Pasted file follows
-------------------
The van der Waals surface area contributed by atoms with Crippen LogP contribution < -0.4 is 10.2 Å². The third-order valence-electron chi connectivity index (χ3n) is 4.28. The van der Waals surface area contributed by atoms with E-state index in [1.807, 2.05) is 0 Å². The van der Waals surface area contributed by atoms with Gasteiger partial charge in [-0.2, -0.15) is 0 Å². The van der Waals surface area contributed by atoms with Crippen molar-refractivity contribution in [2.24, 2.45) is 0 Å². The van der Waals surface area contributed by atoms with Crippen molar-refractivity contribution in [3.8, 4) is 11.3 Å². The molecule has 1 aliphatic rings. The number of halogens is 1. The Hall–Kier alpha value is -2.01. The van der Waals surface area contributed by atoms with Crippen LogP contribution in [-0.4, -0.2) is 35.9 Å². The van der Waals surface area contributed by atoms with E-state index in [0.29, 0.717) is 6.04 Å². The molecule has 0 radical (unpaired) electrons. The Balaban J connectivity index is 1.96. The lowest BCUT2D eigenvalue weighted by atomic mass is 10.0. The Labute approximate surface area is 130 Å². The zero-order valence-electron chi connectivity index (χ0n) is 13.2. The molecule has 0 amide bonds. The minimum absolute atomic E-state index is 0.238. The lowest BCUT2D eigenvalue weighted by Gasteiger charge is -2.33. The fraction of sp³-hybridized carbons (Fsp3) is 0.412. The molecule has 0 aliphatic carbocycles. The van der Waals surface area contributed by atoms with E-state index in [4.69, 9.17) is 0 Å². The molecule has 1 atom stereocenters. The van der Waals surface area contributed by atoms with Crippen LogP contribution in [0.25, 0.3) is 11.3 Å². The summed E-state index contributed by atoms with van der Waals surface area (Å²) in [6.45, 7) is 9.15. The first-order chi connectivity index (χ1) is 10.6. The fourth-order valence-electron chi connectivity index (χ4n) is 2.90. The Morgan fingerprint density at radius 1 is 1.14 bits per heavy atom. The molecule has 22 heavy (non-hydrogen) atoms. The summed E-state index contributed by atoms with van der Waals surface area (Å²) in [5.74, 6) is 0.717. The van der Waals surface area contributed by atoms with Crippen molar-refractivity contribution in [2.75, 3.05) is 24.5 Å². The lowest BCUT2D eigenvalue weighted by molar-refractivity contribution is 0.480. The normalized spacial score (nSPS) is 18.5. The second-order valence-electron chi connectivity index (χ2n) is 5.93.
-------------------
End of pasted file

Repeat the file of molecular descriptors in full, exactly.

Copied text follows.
The van der Waals surface area contributed by atoms with Crippen LogP contribution < -0.4 is 10.2 Å². The third-order valence-electron chi connectivity index (χ3n) is 4.28. The van der Waals surface area contributed by atoms with E-state index in [1.807, 2.05) is 0 Å². The van der Waals surface area contributed by atoms with Gasteiger partial charge in [-0.2, -0.15) is 0 Å². The van der Waals surface area contributed by atoms with Crippen molar-refractivity contribution in [2.24, 2.45) is 0 Å². The van der Waals surface area contributed by atoms with Crippen molar-refractivity contribution in [3.8, 4) is 11.3 Å². The molecule has 1 aliphatic rings. The number of halogens is 1. The Hall–Kier alpha value is -2.01. The van der Waals surface area contributed by atoms with Crippen LogP contribution in [-0.4, -0.2) is 35.9 Å². The van der Waals surface area contributed by atoms with E-state index in [0.29, 0.717) is 6.04 Å². The molecule has 0 radical (unpaired) electrons. The Balaban J connectivity index is 1.96. The lowest BCUT2D eigenvalue weighted by atomic mass is 10.0. The Labute approximate surface area is 130 Å². The zero-order valence-electron chi connectivity index (χ0n) is 13.2. The molecule has 0 amide bonds. The minimum absolute atomic E-state index is 0.238. The lowest BCUT2D eigenvalue weighted by Gasteiger charge is -2.33. The fraction of sp³-hybridized carbons (Fsp3) is 0.412. The molecule has 0 aliphatic carbocycles. The van der Waals surface area contributed by atoms with E-state index in [4.69, 9.17) is 0 Å². The molecule has 1 atom stereocenters. The van der Waals surface area contributed by atoms with Crippen LogP contribution in [0.25, 0.3) is 11.3 Å². The summed E-state index contributed by atoms with van der Waals surface area (Å²) in [6.45, 7) is 9.15. The first-order chi connectivity index (χ1) is 10.6. The fourth-order valence-electron chi connectivity index (χ4n) is 2.90. The Morgan fingerprint density at radius 1 is 1.14 bits per heavy atom. The molecule has 22 heavy (non-hydrogen) atoms. The summed E-state index contributed by atoms with van der Waals surface area (Å²) in [5.74, 6) is 0.717. The van der Waals surface area contributed by atoms with Crippen molar-refractivity contribution in [2.75, 3.05) is 24.5 Å². The lowest BCUT2D eigenvalue weighted by molar-refractivity contribution is 0.480. The normalized spacial score (nSPS) is 18.5. The second-order valence-electron chi connectivity index (χ2n) is 5.93.